In my memories, I remember walking with my husband and son and all kinds of people dressed in Red Sox ball caps from the hotel to the ballpark. That feeling of being with "my people." The excitement building with each step. Seeing the signs: "Yawkey Way," getting closer and then, "Fenway Park: home of the Boston Red Sox." Walking Yalkey Way, under the banners for all the years they've won championships. The rush of being close, handing over my ticket, going through the gate, getting hit with a blast of hot dogs and burgers and pizza smells. That special gift of a ticket to my friend's skybox, along the 3rd base line. Walking in, through, and out to the seats to so much green.

Sitting with my family. Comfy. Happy. Well. Watching Jon Lester pitch and Jonathan Papelbon close. Thinking, really, does it get any better than this?

Wednesday, February 8, 2012

Where I'm At


Check out the lovely review of SHATTERED by Alexa on February 1, 2012.

Also, read my interview by young adult author, Cheryl Rainfield, posted February 7, 2012. While you're there, check out her books: SCARS and HUNTED.


March 6, 2012 ~~ Dominican University ~~ with Oak Park River Forest High School, Fenwick High School and Trinity High School Students ~~ I'll be facilitating conversations with the students at their Youth Conference during break-out sessions.

March 14, 2012 ~~ Oak Park River Forest High School Psychology Club ~~ Presentation on my young adult novel, SHATTERED, focusing on some of the psychological issues in the book: trauma and transformation, support, and empowerment; and on the inspiration for this story and how I went about writing a psychological story. I will be signing afterward.

March 16, 2012 ~~ Illinois Reading Council ~~ Illinois Author/Illustrator Luncheon/Signing. Here's a list of Authors/Illustrators who will be participating:

Krista August
George Bailey
Blue Balliett
Kathi Baron
Raymond Bial
Barbara Binns
Debbi Chocolate
Laura Crawford
Carolyn Crimi
Kat Falls
Beth Finke
Scott Gustafson
Kimberly M. Hutmacher
Sara Latta
Laurie Lawlor
Steven L. Layne
Marianne Malone
Alice B. McGinty
Gary Moore
W. Nikola-Lisa
Janet Nolan
Nnedi Okorafor
Barb Rosenstock
Barbara Santucci
Karen Halvorsen Schreck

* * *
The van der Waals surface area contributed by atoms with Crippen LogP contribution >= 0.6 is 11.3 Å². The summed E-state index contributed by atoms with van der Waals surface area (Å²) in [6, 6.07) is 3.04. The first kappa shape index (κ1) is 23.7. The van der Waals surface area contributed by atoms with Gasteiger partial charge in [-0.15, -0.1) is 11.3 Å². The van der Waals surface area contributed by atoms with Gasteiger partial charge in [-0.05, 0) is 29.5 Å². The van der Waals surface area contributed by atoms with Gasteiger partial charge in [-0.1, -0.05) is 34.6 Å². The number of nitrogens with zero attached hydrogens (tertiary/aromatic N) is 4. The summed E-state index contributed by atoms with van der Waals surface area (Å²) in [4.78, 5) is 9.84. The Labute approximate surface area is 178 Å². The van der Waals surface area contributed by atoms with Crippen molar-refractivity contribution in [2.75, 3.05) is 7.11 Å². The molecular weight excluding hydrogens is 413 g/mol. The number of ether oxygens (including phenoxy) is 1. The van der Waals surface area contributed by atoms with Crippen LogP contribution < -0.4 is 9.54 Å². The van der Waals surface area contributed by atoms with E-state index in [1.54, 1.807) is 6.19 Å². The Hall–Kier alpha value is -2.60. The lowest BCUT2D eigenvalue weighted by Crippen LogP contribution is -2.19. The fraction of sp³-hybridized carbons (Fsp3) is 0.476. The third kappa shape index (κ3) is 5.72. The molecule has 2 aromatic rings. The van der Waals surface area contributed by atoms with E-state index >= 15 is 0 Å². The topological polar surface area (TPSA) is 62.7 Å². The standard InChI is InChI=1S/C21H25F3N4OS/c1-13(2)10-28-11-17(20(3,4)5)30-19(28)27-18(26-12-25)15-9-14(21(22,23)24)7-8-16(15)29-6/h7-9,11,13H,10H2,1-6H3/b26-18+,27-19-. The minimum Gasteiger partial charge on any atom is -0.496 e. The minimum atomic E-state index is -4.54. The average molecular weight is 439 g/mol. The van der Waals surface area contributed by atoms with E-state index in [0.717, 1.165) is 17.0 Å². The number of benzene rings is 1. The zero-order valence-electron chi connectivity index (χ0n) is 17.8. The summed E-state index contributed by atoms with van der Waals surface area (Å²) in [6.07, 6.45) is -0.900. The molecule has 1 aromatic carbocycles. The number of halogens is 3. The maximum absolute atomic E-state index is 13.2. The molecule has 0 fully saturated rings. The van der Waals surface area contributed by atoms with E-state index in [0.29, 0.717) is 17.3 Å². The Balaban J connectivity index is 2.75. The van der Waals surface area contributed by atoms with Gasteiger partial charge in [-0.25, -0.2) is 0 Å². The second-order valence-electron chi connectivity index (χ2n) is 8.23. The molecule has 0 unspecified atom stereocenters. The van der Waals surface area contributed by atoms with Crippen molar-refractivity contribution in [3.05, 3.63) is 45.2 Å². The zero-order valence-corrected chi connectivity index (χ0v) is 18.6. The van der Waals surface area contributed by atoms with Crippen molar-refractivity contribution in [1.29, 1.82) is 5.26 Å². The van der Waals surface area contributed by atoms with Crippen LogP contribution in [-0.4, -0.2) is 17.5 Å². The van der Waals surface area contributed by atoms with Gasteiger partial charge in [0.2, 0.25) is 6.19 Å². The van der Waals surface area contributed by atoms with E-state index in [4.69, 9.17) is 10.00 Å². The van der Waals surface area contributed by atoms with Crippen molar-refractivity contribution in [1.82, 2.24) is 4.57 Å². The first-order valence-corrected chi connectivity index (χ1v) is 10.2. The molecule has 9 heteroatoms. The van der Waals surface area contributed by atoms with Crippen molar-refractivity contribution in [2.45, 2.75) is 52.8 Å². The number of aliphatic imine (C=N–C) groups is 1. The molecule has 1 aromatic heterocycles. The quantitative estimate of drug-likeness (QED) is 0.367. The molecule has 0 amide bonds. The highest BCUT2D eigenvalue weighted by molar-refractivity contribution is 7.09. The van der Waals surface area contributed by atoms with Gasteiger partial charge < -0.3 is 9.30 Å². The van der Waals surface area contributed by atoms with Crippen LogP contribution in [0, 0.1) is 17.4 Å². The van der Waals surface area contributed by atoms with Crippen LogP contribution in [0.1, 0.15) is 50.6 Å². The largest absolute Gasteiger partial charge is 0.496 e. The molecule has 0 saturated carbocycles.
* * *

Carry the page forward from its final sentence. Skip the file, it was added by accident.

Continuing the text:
Suzanne Slade
Kristina Springer
Nancy Stewart
Sally M. Walker
Jeff Weigel

Stop by and say Hi!

Wednesday, January 25, 2012

New Year Old Attitude

It's a new year--2012. Time for a fresh start. I'm seeing things in a new way. I've set a goal to write a new novel and have been making notes and lists of books to read to support this endeavor. But I also want to bring something along from the past years into this one. I want to continue to cultivate a daily "attitude of gratitude." Being grateful focuses my mind to see the small things that bring light to the day.

Last summer, a lightning storm struck a tree in front of a house on Des Plaines River Road, the road I use to get to my occupational therapy job. I didn't notice it on the way to work. But on the way home, a man was out there with a chainsaw, buzzing away. He wasn't taking down the trunk. No he was actually carving. Interesting. I made a note to check the spot on my return to work the next day. To my surprise, instead of just a pitiful stump, there is now a magnificent bear carved from the trunk of a 100-year-old elm tree. My bear, which is what I've come to think of him as, is 14 feet tall and he's standing in a way so that he's angling, looking back at his family's house. But what I see when I drive by is his smile. And he makes my day.

It's not just the beauty of his smile. But the idea that art is smiling at me.

Making art is not only a gift an artist offers to all of us, but it is a gift to the one who makes it. Doing art is a beautiful experience. Being playful, creative, getting new insights and seeing the human spirit in a new way--is quite a wonderful way to live.

I'm grateful for those chances when I get to do my writing. When I get to be artful.

Seeing the small details in this world, in my life--they all make my life rich. My bear makes my life rich.

Thank you.

P.S.--If you want to see my bear, go to: